But back to my rant about room issues: After the echo, a nurse came to inform us that we needed to change rooms: they use the room that we were in for overnight monitoring, and an older boy who needed a sleep study was being admitted.  Because they don't like to have younger girls in the same room with older boys, we had to move.  At first, I thought that this would be a good thing, and at first, it was.  Amelia was moved to the front half of a room down the hall where the other occupant was a 6-week-old baby, undergoing some GI surgery.  It was great at first because the baby was in the operating room.  After he returned to the room, though?  Not so great.  And I bet you can figure out why... Most 6-week-olds cry a lot.  6-week-olds who have just undergone surgery and are limited to only 1 oz. of breastmilk/formula every three hours?  Yep, they cry even more!  Our nurse told us that there were supposed to be some room vacancies later in the afternoon, and said that maybe one of those would be a better fit for us.  So we waited.

While we waited, we had lunch, watched some movies, read some books, and repeatedly encouraged Amelia to sit on the potty, as she hadn't pooped since the surgery.  The nurses added Miralax to her drinks, but no luck.  The doctors came in and conducted a final EKG, which looked good.  Chad left to go home for dinner and bedtime, and Amelia and I had our own dinner.  No word on a new room.  I resigned myself to the fact that Amelia and I would likely be awoken several times that night by the poor little boy, and we turned up the volume on our movie.

As we got ready for bed, two good things happened.  First, Amelia pooped!  Just a tiny bit, but it was enough to ensure that her bowels were, in fact, working.  Second, in a last ditch effort, I mentioned to our new night nurse that our previous nurse had said other beds/rooms may have opened up during the course of the afternoon, and asked if she could check.  She agreed, and when she returned, said that she had found a different room for us!  It was actually just one room over, and it was empty!  The nurse warned us that they may need to place someone in the other half during the night, but I figured we'd get at least part of a night of peace and quiet, and so we took it!  I thanked our nurse profusely, and told her that, after five years, three c-sections, and countless pediatrician appointments later, this was the only time I had ever been unhappy with MGH.  Maybe I'm being ridiculous, but I really do think that kids who are being hospitalized should be able to have their own rooms.  Our nurse agreed with me and told me that the one thing the nursing staff had requested when the building that houses pediatrics was built 20-odd years ago was single rooms, but they were told that it wasn't cost-effective.  MGH fail.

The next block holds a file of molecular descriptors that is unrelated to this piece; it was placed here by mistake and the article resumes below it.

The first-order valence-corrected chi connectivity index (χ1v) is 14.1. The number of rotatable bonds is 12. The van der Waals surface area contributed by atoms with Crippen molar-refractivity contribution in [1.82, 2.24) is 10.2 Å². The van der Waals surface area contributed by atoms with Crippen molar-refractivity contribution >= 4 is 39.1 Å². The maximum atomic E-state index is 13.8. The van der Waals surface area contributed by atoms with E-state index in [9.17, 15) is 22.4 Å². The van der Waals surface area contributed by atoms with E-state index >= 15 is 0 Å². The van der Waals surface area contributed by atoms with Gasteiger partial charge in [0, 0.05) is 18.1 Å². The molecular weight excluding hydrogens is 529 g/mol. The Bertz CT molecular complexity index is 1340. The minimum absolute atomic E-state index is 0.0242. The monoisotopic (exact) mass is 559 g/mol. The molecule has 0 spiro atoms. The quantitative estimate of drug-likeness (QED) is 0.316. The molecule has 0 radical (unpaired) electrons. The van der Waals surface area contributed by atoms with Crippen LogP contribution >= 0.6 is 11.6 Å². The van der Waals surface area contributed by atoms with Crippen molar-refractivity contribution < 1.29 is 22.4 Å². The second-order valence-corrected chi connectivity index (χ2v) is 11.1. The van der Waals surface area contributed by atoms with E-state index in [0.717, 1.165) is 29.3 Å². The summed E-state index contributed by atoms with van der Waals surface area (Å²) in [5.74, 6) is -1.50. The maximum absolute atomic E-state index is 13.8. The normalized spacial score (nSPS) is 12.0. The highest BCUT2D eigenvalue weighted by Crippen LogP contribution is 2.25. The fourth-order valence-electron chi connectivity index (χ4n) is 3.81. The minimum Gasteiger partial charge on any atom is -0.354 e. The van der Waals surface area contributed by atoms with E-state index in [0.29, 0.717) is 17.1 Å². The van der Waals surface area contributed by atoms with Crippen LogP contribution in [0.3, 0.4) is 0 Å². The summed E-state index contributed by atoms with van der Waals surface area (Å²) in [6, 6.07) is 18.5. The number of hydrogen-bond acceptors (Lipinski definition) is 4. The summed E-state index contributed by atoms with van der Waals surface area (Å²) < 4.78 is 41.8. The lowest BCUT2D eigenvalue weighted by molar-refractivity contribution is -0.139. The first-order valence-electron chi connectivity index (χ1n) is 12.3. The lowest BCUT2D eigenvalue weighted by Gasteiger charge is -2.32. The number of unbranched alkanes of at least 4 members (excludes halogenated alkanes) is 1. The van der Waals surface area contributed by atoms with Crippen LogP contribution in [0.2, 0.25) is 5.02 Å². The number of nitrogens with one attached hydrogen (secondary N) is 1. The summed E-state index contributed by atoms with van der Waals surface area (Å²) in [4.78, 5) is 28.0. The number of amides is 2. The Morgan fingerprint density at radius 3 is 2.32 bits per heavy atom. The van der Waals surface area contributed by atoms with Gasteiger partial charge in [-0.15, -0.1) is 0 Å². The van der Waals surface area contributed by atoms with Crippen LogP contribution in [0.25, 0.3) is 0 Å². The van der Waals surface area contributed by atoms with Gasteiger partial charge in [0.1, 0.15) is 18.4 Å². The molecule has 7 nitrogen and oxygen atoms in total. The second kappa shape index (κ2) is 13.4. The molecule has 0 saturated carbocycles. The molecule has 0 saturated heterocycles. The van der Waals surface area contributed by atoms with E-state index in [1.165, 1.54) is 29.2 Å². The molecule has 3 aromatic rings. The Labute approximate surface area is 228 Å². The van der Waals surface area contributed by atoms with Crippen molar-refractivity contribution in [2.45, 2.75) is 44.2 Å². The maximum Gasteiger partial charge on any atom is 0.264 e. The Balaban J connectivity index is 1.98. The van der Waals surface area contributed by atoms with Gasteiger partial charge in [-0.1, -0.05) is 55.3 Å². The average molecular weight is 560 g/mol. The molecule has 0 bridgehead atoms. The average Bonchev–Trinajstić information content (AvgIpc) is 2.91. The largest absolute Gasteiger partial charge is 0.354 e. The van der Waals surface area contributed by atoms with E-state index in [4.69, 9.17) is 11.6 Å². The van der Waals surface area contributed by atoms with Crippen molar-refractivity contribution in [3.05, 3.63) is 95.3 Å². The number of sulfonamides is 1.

Anyway, the nurse helped us quickly move all of our stuff over into the back half of the room, and we settled in, enjoying both the quiet and the river view.   And it was definitely the right decision.  We did end up getting another roommate, but not until 6:30 AM or so.  Instead, Amelia got the best night of sleep she had had since the surgery: from about 9:30 PM until almost 8:00 AM, waking up only to use the potty around 2:30.


And then it was Friday!

1. Sleeping in    2. What a view!    3. Her  ET light

Like I said, Amelia slept in (hey, 8:00 AM is late for her!) and we had breakfast with Chad when he got to the hospital.  We talked with the doctors and med students for one last round, and spent time back and forth between the playroom and the bathroom, since Amelia's GI system seemed to have been jump-started by the Miralax, while the doctors and nurses got Amelia's prescriptions and discharge papers together.

Dollhouse in the playroom on the 17th floor

And we were out of the hospital by 11:00 AM!  (I'm guessing that we have the impending blizzard to thank for the unexpected efficiency.)  One quick car ride back to Charlestown later, our little cardiac patient was home, welcomed by Ramona, Nonna, and Louisa, who had all missed her.

The shirt says it all!

She's got a lot of recovering to do still, and will be back at MGH for her first follow-up appointment next Wednesday, but it is such a relief to be on this side of the operation, and she's doing great.  Right now, she's on only Motrin and the diuretic, and will soon start taking some iron to combat the anemia.  We have some oxycodone and Miralax if we need them, but it's looking like we won't.  Kids really are so resilient!

Thanks to each and every one of your for your kind thoughts and prayers -- and home-cooked meals! -- during this time.  It has been wonderful to know how much support we have out there.  And we'll continue to keep you updated!

Sunday, February 3, 2013

Big Girls

Our girls are growing up!